Blackwell Publishing Journal Backfiles 1879-2005
Agriculture, Forestry, Horticulture, Fishery, Domestic Science, Nutrition
Process Engineering, Biotechnology, Nutrition Technology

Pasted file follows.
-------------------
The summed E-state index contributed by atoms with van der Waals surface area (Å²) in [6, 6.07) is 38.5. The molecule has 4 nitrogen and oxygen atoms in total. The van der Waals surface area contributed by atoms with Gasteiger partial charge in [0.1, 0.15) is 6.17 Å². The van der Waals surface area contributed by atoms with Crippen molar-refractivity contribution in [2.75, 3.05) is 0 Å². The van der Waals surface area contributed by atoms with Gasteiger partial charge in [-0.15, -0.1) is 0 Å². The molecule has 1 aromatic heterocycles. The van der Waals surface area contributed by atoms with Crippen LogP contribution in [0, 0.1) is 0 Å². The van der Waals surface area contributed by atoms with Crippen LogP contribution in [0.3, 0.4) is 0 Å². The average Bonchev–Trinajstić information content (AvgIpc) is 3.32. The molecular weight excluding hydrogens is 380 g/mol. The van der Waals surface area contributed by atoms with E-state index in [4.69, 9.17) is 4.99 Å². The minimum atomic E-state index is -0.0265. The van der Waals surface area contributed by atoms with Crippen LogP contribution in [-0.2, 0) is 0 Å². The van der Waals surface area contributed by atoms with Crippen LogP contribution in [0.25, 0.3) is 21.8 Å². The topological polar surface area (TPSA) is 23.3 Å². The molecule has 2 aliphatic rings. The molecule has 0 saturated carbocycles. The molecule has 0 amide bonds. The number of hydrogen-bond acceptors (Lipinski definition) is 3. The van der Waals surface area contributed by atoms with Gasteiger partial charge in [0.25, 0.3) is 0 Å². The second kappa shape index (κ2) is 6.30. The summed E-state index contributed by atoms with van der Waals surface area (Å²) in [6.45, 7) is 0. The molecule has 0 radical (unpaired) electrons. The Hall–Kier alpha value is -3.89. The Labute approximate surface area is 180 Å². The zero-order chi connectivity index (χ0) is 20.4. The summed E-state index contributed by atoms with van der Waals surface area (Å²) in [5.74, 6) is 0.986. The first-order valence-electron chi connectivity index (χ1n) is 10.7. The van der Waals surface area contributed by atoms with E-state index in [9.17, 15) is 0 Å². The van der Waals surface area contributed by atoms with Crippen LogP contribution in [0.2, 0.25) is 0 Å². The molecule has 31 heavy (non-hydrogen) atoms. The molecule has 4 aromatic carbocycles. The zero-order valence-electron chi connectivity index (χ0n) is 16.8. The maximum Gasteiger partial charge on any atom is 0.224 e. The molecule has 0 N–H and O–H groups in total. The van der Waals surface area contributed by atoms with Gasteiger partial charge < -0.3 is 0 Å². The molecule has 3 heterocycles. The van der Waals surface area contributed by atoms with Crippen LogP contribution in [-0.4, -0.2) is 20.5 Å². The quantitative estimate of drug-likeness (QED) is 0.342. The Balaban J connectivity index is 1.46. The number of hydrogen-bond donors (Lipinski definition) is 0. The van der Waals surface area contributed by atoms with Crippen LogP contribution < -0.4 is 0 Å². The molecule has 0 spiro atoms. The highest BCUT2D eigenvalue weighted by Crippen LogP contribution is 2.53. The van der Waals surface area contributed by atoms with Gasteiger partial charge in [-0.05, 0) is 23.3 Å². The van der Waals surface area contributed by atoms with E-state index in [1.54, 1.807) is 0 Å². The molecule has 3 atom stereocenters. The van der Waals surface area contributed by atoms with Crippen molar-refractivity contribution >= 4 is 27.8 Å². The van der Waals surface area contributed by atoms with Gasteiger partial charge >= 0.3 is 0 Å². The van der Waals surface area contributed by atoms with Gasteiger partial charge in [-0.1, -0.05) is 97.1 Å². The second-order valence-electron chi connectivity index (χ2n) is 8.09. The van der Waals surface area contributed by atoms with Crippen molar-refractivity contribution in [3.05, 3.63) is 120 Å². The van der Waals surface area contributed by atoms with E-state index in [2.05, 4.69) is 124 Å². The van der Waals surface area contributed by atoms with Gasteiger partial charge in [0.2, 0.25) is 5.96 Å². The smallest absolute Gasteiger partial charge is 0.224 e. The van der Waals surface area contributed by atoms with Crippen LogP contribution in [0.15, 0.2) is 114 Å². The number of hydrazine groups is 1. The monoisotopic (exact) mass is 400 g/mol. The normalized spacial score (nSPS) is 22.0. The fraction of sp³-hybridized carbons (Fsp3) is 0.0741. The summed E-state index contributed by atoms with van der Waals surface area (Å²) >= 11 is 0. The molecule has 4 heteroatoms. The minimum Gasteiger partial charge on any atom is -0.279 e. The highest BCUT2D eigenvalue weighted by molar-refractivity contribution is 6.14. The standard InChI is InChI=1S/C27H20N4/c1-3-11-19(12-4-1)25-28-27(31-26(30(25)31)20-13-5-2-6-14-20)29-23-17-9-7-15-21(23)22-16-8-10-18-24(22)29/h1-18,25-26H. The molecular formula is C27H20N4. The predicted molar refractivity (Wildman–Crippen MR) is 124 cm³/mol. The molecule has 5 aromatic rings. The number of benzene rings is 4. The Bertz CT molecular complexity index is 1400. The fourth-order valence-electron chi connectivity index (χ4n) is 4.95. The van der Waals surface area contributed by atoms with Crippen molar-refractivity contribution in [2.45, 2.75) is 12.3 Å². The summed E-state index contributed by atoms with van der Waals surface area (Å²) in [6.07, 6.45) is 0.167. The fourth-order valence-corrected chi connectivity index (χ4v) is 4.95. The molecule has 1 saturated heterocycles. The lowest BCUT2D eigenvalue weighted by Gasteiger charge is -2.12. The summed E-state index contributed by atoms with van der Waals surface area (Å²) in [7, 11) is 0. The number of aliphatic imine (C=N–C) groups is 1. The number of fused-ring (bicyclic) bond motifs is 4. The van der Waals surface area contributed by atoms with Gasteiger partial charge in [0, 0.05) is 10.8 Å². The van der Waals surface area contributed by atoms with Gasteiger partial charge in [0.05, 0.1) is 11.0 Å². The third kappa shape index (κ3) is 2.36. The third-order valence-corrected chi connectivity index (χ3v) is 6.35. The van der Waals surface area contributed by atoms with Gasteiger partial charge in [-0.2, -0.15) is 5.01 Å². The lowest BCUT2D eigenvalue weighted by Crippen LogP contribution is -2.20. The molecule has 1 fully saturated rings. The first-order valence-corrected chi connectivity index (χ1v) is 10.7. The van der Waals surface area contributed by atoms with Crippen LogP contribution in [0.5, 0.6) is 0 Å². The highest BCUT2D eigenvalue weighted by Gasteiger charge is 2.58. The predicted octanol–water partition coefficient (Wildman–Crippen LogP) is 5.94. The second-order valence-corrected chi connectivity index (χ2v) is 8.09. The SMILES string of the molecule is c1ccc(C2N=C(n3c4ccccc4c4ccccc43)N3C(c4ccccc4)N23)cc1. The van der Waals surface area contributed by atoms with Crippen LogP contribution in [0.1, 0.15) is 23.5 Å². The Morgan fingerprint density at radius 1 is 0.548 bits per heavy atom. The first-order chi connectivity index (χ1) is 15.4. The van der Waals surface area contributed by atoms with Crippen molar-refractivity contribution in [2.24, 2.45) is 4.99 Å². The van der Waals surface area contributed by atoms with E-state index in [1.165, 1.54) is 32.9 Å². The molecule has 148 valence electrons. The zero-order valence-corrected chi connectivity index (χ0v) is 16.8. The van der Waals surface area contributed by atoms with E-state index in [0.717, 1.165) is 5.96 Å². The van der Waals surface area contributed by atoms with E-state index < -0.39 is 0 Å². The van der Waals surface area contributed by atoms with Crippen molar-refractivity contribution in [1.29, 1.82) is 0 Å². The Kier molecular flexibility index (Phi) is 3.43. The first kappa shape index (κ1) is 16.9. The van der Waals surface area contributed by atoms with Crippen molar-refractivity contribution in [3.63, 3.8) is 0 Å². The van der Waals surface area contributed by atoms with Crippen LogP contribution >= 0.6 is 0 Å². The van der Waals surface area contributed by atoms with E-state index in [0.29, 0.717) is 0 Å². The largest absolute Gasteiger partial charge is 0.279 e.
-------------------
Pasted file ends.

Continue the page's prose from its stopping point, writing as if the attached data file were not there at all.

Arrowroot starch was acid-treated using 2.2 M HCl at 29 to 30° C for durations of 0 to 72 h, and properties of the control and modified samples were compared. Increasing length of acid treatment produced a progressive decline in amylose blue value, intrinsic viscosity, and swelling power, as well as an increase in free sugars and solubility. Differential scanning calorimetry (DSC) studies highlighted changes effected by acid-treatment in the gelatinization behavior of the starch samples. Gel permeation chromatography (GPC) studies on 32- and 72-h acid-treated samples indicated a greater proportion of dextrins with a higher percentage of reducing sugars, compared to the control. While X-ray diffraction data suggested minor changes in the crystal phase impacted by acid-treatment, in vitro digestibility of both control and acid-treated samples did not show any appreciable change in overall patterns.
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